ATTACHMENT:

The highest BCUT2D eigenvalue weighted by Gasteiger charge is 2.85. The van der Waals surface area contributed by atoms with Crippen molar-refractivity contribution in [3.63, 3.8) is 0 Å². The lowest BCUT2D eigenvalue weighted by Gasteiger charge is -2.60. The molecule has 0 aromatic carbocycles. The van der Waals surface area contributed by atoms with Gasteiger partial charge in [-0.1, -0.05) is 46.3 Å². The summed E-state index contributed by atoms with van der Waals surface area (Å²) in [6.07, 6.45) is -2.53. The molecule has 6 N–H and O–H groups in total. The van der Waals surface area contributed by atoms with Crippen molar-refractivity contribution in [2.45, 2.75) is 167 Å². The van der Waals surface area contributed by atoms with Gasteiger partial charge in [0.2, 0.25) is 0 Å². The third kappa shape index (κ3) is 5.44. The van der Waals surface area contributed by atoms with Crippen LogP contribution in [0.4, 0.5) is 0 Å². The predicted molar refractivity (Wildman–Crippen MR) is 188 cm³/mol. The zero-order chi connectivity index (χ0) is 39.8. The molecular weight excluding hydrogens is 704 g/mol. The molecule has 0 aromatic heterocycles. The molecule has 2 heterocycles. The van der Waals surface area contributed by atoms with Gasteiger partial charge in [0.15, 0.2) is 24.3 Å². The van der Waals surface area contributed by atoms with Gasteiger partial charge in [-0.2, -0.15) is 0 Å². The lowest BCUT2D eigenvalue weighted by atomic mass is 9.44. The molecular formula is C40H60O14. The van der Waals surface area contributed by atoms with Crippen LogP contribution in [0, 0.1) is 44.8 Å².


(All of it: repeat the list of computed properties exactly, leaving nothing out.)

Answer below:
The highest BCUT2D eigenvalue weighted by Gasteiger charge is 2.85. The van der Waals surface area contributed by atoms with Crippen molar-refractivity contribution in [3.63, 3.8) is 0 Å². The lowest BCUT2D eigenvalue weighted by Gasteiger charge is -2.60. The molecule has 0 aromatic carbocycles. The van der Waals surface area contributed by atoms with Gasteiger partial charge in [-0.1, -0.05) is 46.3 Å². The summed E-state index contributed by atoms with van der Waals surface area (Å²) in [6.07, 6.45) is -2.53. The molecule has 6 N–H and O–H groups in total. The van der Waals surface area contributed by atoms with Crippen molar-refractivity contribution in [2.45, 2.75) is 167 Å². The van der Waals surface area contributed by atoms with Gasteiger partial charge in [0.2, 0.25) is 0 Å². The third kappa shape index (κ3) is 5.44. The van der Waals surface area contributed by atoms with Crippen LogP contribution in [0.4, 0.5) is 0 Å². The predicted molar refractivity (Wildman–Crippen MR) is 188 cm³/mol. The zero-order chi connectivity index (χ0) is 39.8. The molecular weight excluding hydrogens is 704 g/mol. The molecule has 0 aromatic heterocycles. The molecule has 2 heterocycles. The van der Waals surface area contributed by atoms with Gasteiger partial charge in [0.15, 0.2) is 24.3 Å². The van der Waals surface area contributed by atoms with Gasteiger partial charge in [-0.2, -0.15) is 0 Å². The lowest BCUT2D eigenvalue weighted by atomic mass is 9.44. The molecular formula is C40H60O14. The van der Waals surface area contributed by atoms with Crippen LogP contribution in [0, 0.1) is 44.8 Å².